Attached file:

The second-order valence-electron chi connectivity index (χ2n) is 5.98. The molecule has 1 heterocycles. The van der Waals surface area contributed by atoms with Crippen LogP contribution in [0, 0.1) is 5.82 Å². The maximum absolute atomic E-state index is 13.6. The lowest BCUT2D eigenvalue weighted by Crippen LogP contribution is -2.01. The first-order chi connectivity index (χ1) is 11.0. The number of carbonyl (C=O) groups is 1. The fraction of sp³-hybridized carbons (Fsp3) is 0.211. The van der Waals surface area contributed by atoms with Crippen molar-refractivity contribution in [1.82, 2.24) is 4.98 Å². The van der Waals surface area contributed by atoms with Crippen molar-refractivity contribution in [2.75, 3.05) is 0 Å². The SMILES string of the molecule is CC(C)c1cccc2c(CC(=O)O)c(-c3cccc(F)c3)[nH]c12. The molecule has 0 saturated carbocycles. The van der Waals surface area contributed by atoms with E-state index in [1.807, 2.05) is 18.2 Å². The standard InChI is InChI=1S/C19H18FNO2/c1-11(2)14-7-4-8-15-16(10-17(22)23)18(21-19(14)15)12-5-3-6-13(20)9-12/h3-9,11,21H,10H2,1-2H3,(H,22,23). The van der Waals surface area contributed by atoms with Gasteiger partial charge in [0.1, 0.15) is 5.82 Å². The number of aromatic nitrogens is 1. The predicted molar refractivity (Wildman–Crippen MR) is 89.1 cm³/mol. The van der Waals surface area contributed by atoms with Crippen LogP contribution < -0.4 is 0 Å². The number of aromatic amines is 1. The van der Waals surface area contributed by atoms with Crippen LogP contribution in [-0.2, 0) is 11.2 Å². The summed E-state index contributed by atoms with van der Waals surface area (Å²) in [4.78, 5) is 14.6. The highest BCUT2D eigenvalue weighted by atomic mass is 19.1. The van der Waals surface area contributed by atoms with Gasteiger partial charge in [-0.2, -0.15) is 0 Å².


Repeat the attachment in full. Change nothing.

The second-order valence-electron chi connectivity index (χ2n) is 5.98. The molecule has 1 heterocycles. The van der Waals surface area contributed by atoms with Crippen LogP contribution in [0, 0.1) is 5.82 Å². The maximum absolute atomic E-state index is 13.6. The lowest BCUT2D eigenvalue weighted by Crippen LogP contribution is -2.01. The first-order chi connectivity index (χ1) is 11.0. The number of carbonyl (C=O) groups is 1. The fraction of sp³-hybridized carbons (Fsp3) is 0.211. The van der Waals surface area contributed by atoms with Crippen molar-refractivity contribution in [1.82, 2.24) is 4.98 Å². The van der Waals surface area contributed by atoms with Crippen molar-refractivity contribution in [2.75, 3.05) is 0 Å². The SMILES string of the molecule is CC(C)c1cccc2c(CC(=O)O)c(-c3cccc(F)c3)[nH]c12. The molecule has 0 saturated carbocycles. The van der Waals surface area contributed by atoms with E-state index in [1.807, 2.05) is 18.2 Å². The standard InChI is InChI=1S/C19H18FNO2/c1-11(2)14-7-4-8-15-16(10-17(22)23)18(21-19(14)15)12-5-3-6-13(20)9-12/h3-9,11,21H,10H2,1-2H3,(H,22,23). The van der Waals surface area contributed by atoms with Gasteiger partial charge in [0.1, 0.15) is 5.82 Å². The number of aromatic nitrogens is 1. The predicted molar refractivity (Wildman–Crippen MR) is 89.1 cm³/mol. The van der Waals surface area contributed by atoms with Crippen LogP contribution < -0.4 is 0 Å². The number of aromatic amines is 1. The van der Waals surface area contributed by atoms with Crippen LogP contribution in [-0.2, 0) is 11.2 Å². The summed E-state index contributed by atoms with van der Waals surface area (Å²) in [4.78, 5) is 14.6. The highest BCUT2D eigenvalue weighted by atomic mass is 19.1. The van der Waals surface area contributed by atoms with Gasteiger partial charge in [-0.2, -0.15) is 0 Å².